Google citations of ForensicTec after appearance in Washington Post: Over one thousand, all varying flavors of bad.

O'Keefe, like everyone else here, made the tyro's mistake of confusing fame with success. Now he is considering these issues under the gun of six felony counts, which is what the FBI hit him with after a year of investigation from the day the Post made him frontpage grist. Two co-workers, it seemed, had also been persuaded to impeach their boss after being roped into the prosecution.

Brett, start working on your entertainment pitch now: "My Country and My Co-workers versus Me and My Company."

Finally, time to spike the myth that the only way to fix the nation's computer security trouble is to give cold showers to easy designated victims in the nation's leading two newspapers. Call a spade a spade over eager computer security men and hackers: you want the infame!

If you don't want to be thought of this way, stop chasing the media giants.

Copyright © 2003,

George Smith is a Senior Fellow at GlobalSecurity.org, a defense affairs think tank and public information group. He also edits the Crypt Newsletter and has written extensively on viruses, the genesis of techno-legends and the impact of both on society.

Other stories you might like

  • Lonestar plans to put datacenters in the Moon's lava tubes
    How? Founder tells The Register 'Robots… lots of robots'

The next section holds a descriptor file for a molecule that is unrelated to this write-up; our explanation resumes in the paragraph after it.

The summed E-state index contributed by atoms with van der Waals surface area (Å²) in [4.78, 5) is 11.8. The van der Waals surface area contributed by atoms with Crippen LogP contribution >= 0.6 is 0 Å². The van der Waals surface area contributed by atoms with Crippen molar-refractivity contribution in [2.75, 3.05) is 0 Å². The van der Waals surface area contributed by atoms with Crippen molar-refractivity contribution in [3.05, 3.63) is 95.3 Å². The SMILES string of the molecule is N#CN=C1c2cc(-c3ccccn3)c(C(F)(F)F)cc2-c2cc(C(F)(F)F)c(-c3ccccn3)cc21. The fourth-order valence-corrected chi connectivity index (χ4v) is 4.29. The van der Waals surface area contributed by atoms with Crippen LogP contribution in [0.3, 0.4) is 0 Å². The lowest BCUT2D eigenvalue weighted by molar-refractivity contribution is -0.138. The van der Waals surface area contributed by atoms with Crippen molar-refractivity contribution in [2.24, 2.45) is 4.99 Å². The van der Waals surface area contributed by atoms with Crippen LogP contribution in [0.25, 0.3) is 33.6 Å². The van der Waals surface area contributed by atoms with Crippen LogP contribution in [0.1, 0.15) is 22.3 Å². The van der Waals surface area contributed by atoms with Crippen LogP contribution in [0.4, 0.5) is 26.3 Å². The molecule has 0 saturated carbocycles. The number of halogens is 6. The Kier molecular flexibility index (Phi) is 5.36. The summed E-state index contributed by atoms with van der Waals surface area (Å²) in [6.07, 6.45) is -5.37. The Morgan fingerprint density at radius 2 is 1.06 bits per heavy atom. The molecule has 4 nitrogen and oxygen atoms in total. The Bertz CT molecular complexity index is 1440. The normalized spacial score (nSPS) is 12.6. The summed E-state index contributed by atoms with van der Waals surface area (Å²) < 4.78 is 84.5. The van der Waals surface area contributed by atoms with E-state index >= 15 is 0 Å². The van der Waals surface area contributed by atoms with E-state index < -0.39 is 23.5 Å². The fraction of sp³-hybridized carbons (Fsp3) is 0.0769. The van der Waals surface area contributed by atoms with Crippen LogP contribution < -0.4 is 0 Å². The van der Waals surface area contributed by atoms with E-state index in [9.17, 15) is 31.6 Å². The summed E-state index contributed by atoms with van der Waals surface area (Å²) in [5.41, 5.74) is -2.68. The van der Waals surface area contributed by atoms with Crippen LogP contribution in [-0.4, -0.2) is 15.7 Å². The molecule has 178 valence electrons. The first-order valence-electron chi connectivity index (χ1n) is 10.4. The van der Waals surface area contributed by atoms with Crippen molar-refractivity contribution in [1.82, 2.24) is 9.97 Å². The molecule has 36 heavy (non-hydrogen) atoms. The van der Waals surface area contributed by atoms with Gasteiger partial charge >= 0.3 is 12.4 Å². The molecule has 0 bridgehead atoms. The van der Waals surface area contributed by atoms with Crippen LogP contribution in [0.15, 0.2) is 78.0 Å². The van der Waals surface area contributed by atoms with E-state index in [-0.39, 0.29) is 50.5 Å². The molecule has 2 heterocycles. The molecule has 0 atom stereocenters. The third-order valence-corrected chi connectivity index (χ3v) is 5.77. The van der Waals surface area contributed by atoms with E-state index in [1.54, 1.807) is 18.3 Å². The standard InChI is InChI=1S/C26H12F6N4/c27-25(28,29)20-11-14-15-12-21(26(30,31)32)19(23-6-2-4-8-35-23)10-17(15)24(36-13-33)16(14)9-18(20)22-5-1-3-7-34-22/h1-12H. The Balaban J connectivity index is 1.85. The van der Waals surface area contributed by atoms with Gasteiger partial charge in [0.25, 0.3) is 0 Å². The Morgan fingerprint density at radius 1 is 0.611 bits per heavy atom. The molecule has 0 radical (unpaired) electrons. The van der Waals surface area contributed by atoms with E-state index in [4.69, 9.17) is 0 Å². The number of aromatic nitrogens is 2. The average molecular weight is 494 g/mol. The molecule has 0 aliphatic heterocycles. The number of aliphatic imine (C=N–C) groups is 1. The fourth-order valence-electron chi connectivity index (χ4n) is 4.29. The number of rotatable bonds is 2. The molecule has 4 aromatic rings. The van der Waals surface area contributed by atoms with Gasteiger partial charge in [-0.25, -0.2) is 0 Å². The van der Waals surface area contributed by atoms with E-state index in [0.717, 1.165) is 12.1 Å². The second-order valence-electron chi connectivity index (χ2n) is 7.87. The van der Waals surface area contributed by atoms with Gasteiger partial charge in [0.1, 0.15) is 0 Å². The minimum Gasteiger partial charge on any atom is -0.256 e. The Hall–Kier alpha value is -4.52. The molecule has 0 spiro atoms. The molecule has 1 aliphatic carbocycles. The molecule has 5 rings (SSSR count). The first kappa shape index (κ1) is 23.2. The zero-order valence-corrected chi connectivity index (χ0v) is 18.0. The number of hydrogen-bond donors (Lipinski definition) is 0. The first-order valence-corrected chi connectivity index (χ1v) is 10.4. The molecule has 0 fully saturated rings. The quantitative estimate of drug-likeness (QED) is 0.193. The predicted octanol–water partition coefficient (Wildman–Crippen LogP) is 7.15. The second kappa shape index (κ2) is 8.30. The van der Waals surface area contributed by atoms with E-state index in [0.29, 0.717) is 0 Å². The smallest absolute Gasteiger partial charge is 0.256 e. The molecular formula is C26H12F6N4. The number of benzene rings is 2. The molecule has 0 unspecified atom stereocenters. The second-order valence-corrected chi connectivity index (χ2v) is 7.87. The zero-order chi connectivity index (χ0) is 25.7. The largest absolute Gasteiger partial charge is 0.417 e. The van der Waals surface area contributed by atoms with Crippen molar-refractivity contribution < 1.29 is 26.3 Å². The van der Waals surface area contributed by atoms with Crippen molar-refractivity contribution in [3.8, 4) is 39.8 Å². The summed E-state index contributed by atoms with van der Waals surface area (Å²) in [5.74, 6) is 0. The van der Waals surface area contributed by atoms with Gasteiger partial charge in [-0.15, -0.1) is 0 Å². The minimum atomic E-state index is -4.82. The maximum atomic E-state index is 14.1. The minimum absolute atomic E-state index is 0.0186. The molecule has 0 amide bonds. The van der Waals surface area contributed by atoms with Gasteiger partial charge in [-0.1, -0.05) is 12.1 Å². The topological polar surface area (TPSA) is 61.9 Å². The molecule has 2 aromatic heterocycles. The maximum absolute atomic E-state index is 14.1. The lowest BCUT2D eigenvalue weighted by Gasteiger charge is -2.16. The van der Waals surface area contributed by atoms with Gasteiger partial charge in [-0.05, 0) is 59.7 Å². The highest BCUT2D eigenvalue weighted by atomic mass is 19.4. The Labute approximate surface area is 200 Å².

Imagine a future where racks of computer servers hum quietly in darkness below the surface of the Moon.

    Here is where some of the most important data is stored, to be left untouched for as long as can be. The idea sounds like something from science-fiction, but one startup that recently emerged from stealth is trying to turn it into a reality. Lonestar Data Holdings has a unique mission unlike any other cloud provider: to build datacenters on the Moon backing up the world's data.

    "It's inconceivable to me that we are keeping our most precious assets, our knowledge and our data, on Earth, where we're setting off bombs and burning things," Christopher Stott, founder and CEO of Lonestar, told The Register. "We need to put our assets in place off our planet, where we can keep it safe."

    Continue reading
  • Conti: Russian-backed rulers of Costa Rican hacktocracy?
    Also, Chinese IT admin jailed for deleting database, and the NSA promises no more backdoors

    In brief The notorious Russian-aligned Conti ransomware gang has upped the ante in its attack against Costa Rica, threatening to overthrow the government if it doesn't pay a $20 million ransom. 

    Costa Rican president Rodrigo Chaves said that the country is effectively at war with the gang, who in April infiltrated the government's computer systems, gaining a foothold in 27 agencies at various government levels. The US State Department has offered a $15 million reward leading to the capture of Conti's leaders, who it said have made more than $150 million from 1,000+ victims.

    Conti claimed this week that it has insiders in the Costa Rican government, the AP reported, warning that "We are determined to overthrow the government by means of a cyber attack, we have already shown you all the strength and power, you have introduced an emergency." 

    Continue reading
  • China-linked Twisted Panda caught spying on Russian defense R&D
    Because Beijing isn't above covert ops to accomplish its five-year goals

    Chinese cyberspies targeted two Russian defense institutes and possibly another research facility in Belarus, according to Check Point Research.